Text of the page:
10/11s (Fifth Grade)
In the 10/11s, our social justice work is evident in our Social Studies, Current Events, and Community time curricula. In Social Studies, students explore an in-depth study of Culture. This provides us with many opportunities to address issues of equality, human rights, and stereotypes. Additionally, our Current Events work surfaces issues and topics around gender normativity, immigration, racism, and more. We use our Community time as a platform to discuss social justice while taking into account the developmental needs of our students. Some topics include equity versus equality, ability, and advocacy (both in our school community and the world at large). The curriculum for the 10/11s focuses on studying China and the stereotypes related to it. Students engage in persuasive writing about the issues in the community and society related to social justice and they study sex, gender, and sexuality. We engage in a series of lessons on learning styles, learning needs, growth mindset, and equity and with respect to learning. In music, students study world music and learn about political music from artists like Bob Marley or Fela Kuti.
11/12s (Sixth Grade)
Loudness in the Library: Empowering Students to Think Critically About Identity & Bias is a highlight of the 11/12s year. Students examine the implicit and explicit messages in children’s and young adult literature, advertising, TV, movies, and other forms of media to understand the effects of those messages on how they think about race and gender. Students learn to think critically about messaging, whether it is positive or potentially dangerous, and why.
We delve into the history, beliefs, and practices of major world religions: Buddhism, Christianity, Hinduism, Islam, and Judaism. Students study different religious practices to understand the similarities and differences, as well as some interactions between different cultures and religions. They learn of the origins of each religion and the traditions/beliefs each holds; this is reinforced with visits to places of worship for each of the five major religions. They examine the historical basis for various religious practices, and how traditions are maintained and adapted. There are also opportunities for students to reflect and to write about their own values, within and outside religion.
In Woodshop, students create figure sculptures—self-portraits or superheroes, in the gesture of how they are making the world a better place. In music, the students learn about the history of American popular music since 1955. There are frequent discussions about how music intersects with culture, history, and social justice. Racial and gender issues often come up in class as the students learn about different musicians.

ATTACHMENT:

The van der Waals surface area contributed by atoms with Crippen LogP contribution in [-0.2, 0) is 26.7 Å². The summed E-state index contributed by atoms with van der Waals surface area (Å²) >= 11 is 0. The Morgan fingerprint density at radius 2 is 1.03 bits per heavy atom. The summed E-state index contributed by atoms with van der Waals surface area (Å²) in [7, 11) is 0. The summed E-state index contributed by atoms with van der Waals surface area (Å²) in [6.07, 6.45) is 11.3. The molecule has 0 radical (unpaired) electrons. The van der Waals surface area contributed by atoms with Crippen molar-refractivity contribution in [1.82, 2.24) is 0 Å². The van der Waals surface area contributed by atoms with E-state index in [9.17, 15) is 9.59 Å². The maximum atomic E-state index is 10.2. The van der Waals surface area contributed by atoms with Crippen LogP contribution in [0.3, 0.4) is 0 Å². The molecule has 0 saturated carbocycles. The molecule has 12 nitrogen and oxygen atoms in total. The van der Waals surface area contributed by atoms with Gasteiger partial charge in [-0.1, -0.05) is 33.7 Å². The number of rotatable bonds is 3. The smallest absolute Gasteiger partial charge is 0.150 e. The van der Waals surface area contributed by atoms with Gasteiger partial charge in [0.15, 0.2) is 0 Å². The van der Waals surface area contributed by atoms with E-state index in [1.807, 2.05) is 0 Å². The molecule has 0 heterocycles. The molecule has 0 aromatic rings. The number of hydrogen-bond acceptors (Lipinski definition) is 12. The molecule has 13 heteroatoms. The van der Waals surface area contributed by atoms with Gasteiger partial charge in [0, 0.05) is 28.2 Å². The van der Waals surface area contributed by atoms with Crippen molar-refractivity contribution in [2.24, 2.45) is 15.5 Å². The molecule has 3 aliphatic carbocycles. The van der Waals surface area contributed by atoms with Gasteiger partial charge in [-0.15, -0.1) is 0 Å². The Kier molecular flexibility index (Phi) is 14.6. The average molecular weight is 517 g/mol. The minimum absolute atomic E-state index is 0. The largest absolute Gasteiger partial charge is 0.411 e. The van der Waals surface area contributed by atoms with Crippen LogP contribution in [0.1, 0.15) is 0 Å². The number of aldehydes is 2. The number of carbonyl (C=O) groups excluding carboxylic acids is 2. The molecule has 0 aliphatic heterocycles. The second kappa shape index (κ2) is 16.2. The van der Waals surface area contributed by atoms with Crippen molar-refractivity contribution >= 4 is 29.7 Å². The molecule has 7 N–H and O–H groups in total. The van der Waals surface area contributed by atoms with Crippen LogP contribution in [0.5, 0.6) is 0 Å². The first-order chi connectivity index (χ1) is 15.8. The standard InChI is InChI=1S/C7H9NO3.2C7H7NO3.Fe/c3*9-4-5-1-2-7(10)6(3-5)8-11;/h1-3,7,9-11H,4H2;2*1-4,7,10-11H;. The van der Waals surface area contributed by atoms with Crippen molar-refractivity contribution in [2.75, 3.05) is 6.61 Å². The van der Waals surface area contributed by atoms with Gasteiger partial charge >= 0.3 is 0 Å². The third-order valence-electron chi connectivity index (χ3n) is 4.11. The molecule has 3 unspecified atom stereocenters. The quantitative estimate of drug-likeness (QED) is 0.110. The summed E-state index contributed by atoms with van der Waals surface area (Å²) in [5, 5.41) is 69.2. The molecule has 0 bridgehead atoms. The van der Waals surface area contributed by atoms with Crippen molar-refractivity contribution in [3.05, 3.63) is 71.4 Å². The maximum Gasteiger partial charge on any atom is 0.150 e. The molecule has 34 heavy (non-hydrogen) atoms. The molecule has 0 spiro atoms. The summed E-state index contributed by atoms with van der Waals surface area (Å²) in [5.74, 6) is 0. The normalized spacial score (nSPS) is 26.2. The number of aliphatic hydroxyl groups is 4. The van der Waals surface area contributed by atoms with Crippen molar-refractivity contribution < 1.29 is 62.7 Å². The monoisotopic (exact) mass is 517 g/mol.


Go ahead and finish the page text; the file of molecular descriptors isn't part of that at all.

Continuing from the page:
12/13s (Seventh Grade)
In social studies, students study American history by engaging with the diversity of our country’s story every day. Students learn about the tapestry of multiple perspectives in viewing our nation’s history, concluding with an essay to discuss the access to freedom and rights for different groups over time.
The Science curriculum includes a unit on Human Sexuality and Reproduction. Students discuss diversity of gender, sexual orientation, and anatomy.
In the spring, the 12/13s learn about jazz in music class. The history of the genre and its unique place as an American art form created by people of color is paramount.
13/14s (Eighth Grade)
Over the course of 16 weeks students engage in four major themes of study, which are Peer Pressure, Racial Identity, Gender Identity and Sexual Orientation, and Advocacy. In addition to their own explorations of self, students are taught to see and confront injustice, to be upstanders (individuals who recognize when something is wrong and act to make it right) rather than bystanders, and to engage difference through curiosity, decency, and respect.
Students study gender. In French class, they watch movies such as Tomboy and analyze the characters’ emotions and family structure and offer their opinions. They discuss grammatical gender in the French language versus biological gender. Students engage in cultural and historical studies that are geographically and/or temporally distant and compare and contrast these studies with their own experiences.
During the winter term—January and February—a comprehensive civil rights unit is taught, spanning Reconstruction to the 1965 Voting Rights Act. Students examine the 13th, 14th, and 15th Amendments, seminal Supreme Court decisions, legislative actions, executive orders, and highly orchestrated protests to learn the twists and turns of a century-long struggle to secure equal rights for black Americans. There is special focus given to the role of ordinary people and extraordinary leaders in initiating coordinated and long-term campaigns for lasting social and racial justice. Three overarching questions guide the unit: What are the ideals or promises about freedom and justice that the United States makes to its citizens? How are these ideals, rights, and promises different from the reality for many groups of people? What are specific actions people can take to protest inequality and injustice? Over the course of the unit, students come to appreciate that the civil rights movement was a primary force for the expansion of democracy for all people.